02/11/2012 at 16:00
Emmy_H wrote (see)
I have friends who have left uni and not been able to find a job or find one under the 15.000 GBP threshold which means that they don't need to pay it back, but the interest keeps piling on.

A friend of mine came abroad to find a job and found their 15 quid a month repayments are now 145 quid as they now live in a more profitable country (Spain....).

Do the SLC calculate your payments differently depending which country you are living/working in? I didn't realise that, I thought it was just done by gross income

02/11/2012 at 17:26
Have they KK ? Who would have thunk it
02/11/2012 at 17:32
Or something like that teehee
02/11/2012 at 17:42

An interesting site on finance, How It Ends Finance. 

Once collected over the course of one year all the credit card offers. Came to 64!

02/11/2012 at 17:44
popsider wrote (see)

Apart from the mortgage for the house I've never had any debt.  I've sympathy for people that get into financial trouble though - of course often it's their own silly fault but even so we all make mistakes.  

I try to have sympathy but sometimes it's hard. I worked 80 hour weeks with no time off and no holidays (self employed) for 6 years so I could buy my first flat. My mate moaned that I 'had it easy' and was 'lucky' to be in the position I was. Er, no. Not luck, just hard work! He and his wife had a combined salary that was more than three times what I earned, but they spent it on new cars, Disneyland holidays, garden makeovers, home cinema systems etc. Then constantly complained that I was so 'lucky' that I always seemed to have more money than them and that they were so hard up. They ended up splitting up and he went bankrupt, but in the weeks leading up to him actually filing the paperwork, he was borrowing money from anywhere he could and maxing out all his credit cards. He was bankrupt but managed to buy himself a new big flat screen tv (he said he deserved a treat after all he'd been through!) and I'm still using a CRT TV I bought secondhand over 10 years ago. It pissed me off rather a lot.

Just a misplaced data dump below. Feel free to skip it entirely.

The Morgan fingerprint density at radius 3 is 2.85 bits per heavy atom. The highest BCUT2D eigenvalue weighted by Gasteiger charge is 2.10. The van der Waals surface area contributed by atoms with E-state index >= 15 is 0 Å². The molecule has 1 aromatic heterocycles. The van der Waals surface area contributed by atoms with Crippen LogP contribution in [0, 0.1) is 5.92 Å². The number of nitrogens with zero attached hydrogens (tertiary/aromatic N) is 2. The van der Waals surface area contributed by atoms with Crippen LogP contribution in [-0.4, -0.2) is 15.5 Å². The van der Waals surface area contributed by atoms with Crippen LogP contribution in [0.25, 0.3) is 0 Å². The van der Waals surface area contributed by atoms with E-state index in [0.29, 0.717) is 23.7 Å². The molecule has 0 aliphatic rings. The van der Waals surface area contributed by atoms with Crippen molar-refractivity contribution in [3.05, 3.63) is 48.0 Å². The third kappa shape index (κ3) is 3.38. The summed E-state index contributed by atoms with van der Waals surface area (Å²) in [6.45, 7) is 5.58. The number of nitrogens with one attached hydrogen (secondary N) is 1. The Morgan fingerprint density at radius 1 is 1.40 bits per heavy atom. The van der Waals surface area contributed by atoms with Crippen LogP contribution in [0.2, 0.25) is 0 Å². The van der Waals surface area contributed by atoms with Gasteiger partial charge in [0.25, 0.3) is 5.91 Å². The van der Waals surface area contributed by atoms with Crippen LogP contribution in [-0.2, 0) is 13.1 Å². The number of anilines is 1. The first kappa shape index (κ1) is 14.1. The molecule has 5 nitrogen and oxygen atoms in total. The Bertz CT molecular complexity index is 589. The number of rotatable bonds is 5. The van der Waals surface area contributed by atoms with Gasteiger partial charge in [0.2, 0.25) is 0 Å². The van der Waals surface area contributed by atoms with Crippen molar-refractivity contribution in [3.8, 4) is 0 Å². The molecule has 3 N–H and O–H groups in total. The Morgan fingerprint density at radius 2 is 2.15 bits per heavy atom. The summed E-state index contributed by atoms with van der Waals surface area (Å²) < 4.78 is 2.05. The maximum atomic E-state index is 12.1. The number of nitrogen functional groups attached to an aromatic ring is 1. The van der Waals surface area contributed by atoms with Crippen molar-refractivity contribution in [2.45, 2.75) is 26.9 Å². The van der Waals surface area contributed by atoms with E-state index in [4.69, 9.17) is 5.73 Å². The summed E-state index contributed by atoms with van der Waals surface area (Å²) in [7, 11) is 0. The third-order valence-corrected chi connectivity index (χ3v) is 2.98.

I mean, I'm in a bit of debt too. I have a large mortgage and a fairly large overdraft. But nothing I can't deal with.

seren nos    pirate
02/11/2012 at 17:55

yes run with dogs.amnazing how many people in total debt still go on holidays or out for meals, cinemas or takeaways.............i would not be happy until i had paid it all off as quickly as possible

02/11/2012 at 18:09
I don't care about others, I like to fit it with me